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Ethanol industry receives two major blows by federal courts

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The ethanol industry has received major blows that could affect demand in the future. In the past week, not only did the D.C. Circuit Court of Appeals reverse the year-round sale of E15, but also the U.S. Supreme Court overturned a 2020 appellate court ruling that struck down three improper small refinery exemptions 

Year-round sale of E15

The D.C. Circuit Court of Appeals reversed a 2019 rule by the Environmental Protection Agency that lifted outdated restrictions on the sale of a fifteen percent ethanol fuel blend (E15). The case, American Fuel & Petrochemical Manufacturers, et al. vs. EPA, was a challenge by oil refiners to the rulemaking that allowed the year-round sale of E15. Growth Energy, the Renewable Fuels Association, and the National Corn Growers Association were intervenors on behalf of EPA in the case.

The organizations issued a joint statement saying, “We disagree with the court’s decision to reject EPA’s move to expand the RVP waiver to include E15, a decision that could deprive American drivers of lower carbon options at the pump and would result in more carbon in the atmosphere.

“We are working to ensure the continuity of E15 sales through the 2021 summer season and beyond. This decision could impact summertime sales across all non-RFG areas where nearly two-thirds of retail sites offering E15 currently do business. If E15 in those markets were to end, summertime E15 sales would fall by 90%.

On August 21, 2020, Growth Energy, RFA, and NCGA filed a brief as intervenors in the oil industry’s lawsuit against EPA’s regulation allowing year-round E15. The brief provided strong support for EPA’s position that parity in RVP regulations for E10 and E15 is consistent with the provisions of the Clean Air Act and the congressional intent behind those provisions. The organizations further pointed out that extending the volatility waiver from E10 to E15 is appropriate because the volatility of the fuel actually decreases as more ethanol is added into gasoline beyond E10.

10th Circuit’s RFS refinery exemption ruling

U.S. Supreme Court also overturned a 2020 appellate court ruling that struck down three improper small refinery exemptions granted by previous EPA administrators. However, because certain elements of the appellate court ruling were left unchallenged and were not reviewed by the Supreme Court, corn and biofuel groups remain optimistic that the Biden Administration will discontinue the abuse of the refinery exemption program.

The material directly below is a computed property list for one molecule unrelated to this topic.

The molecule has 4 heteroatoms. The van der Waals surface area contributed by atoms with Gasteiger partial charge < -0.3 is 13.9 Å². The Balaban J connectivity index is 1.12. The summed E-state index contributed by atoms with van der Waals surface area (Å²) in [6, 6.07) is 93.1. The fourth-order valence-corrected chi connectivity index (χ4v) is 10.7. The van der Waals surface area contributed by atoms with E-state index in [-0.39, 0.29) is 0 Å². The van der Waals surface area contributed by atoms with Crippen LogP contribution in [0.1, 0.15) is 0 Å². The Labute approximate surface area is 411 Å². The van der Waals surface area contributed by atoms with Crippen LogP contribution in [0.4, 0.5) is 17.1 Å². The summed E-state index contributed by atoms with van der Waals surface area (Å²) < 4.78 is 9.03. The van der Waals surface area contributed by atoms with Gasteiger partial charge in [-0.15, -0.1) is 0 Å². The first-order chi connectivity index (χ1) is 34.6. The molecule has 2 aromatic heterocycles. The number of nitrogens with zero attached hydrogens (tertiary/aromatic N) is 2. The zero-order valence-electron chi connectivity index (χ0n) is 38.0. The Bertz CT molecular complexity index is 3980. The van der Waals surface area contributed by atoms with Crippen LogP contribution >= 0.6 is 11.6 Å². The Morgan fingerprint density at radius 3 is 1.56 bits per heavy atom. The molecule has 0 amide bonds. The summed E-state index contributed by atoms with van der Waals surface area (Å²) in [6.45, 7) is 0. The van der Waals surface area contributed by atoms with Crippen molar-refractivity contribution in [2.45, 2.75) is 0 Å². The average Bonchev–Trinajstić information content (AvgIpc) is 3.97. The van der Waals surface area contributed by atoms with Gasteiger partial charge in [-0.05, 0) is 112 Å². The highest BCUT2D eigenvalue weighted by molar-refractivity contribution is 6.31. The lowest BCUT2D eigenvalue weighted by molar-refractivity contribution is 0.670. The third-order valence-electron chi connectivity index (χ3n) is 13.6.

The decision stems from a May 2018 challenge brought against EPA in the U.S. Court of Appeals for the Tenth Circuit by the Renewable Fuels Association, the National Corn Growers Association, National Farmers Union, and the American Coalition for Ethanol, working together as the Biofuels Coalition. The petitioners argued that the small refinery exemptions were granted in direct contradiction to the statutory text and purpose of the RFS.

On Friday, Rep. Randy Feenstra (IA-04) and Rep. Angie Craig (MN-02) introduced the Small Refinery Exemption Clarification Act of 2021. This bipartisan proposal clarifies the definition of “extension” in response to the Supreme Court’s recent ruling that favored oil refineries over biofuel producers.

“This legislation will help ensure transparency and predictability for family farmers and biofuels producers in Minnesota and across the country as they make important decisions based on the Renewable Fuel Standard,” said Representative Craig. “I look forward to continuing our bipartisan work to ensure that the oil industry does not receive unnecessary assistance at the expense of family farmers.”

The Small Refinery Exemption Clarification Act of 2021 would allow certain refineries to apply for an exemption from renewable fuel blending requirements only if the refinery has received an exemption continuously since 2011. This comes after the Supreme Court ruled that certain refineries can still request and qualify for an exemption “extension,” even if previous exemptions are already expired.

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